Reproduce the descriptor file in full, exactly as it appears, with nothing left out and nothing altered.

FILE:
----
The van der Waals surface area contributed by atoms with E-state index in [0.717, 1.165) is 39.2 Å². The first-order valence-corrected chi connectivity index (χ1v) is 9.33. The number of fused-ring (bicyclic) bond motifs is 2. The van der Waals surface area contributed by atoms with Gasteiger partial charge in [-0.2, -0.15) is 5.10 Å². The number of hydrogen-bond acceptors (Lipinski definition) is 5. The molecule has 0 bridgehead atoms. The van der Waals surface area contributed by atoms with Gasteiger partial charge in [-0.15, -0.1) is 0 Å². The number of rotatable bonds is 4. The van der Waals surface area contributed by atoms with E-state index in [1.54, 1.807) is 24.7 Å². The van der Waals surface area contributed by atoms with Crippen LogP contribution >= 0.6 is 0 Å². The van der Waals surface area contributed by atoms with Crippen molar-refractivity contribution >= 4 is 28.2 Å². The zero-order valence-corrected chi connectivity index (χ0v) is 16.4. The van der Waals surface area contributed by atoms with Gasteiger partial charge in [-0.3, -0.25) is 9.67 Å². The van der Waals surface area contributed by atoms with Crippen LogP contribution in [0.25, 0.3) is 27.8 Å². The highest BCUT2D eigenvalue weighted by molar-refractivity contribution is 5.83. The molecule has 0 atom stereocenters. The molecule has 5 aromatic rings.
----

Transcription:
The van der Waals surface area contributed by atoms with E-state index in [0.717, 1.165) is 39.2 Å². The first-order valence-corrected chi connectivity index (χ1v) is 9.33. The number of fused-ring (bicyclic) bond motifs is 2. The van der Waals surface area contributed by atoms with Gasteiger partial charge in [-0.2, -0.15) is 5.10 Å². The number of hydrogen-bond acceptors (Lipinski definition) is 5. The molecule has 0 bridgehead atoms. The van der Waals surface area contributed by atoms with Gasteiger partial charge in [-0.15, -0.1) is 0 Å². The number of rotatable bonds is 4. The van der Waals surface area contributed by atoms with E-state index in [1.54, 1.807) is 24.7 Å². The van der Waals surface area contributed by atoms with Crippen LogP contribution >= 0.6 is 0 Å². The van der Waals surface area contributed by atoms with Crippen molar-refractivity contribution >= 4 is 28.2 Å². The zero-order valence-corrected chi connectivity index (χ0v) is 16.4. The van der Waals surface area contributed by atoms with Gasteiger partial charge in [-0.3, -0.25) is 9.67 Å². The van der Waals surface area contributed by atoms with Crippen LogP contribution in [0.25, 0.3) is 27.8 Å². The highest BCUT2D eigenvalue weighted by molar-refractivity contribution is 5.83. The molecule has 0 atom stereocenters. The molecule has 5 aromatic rings.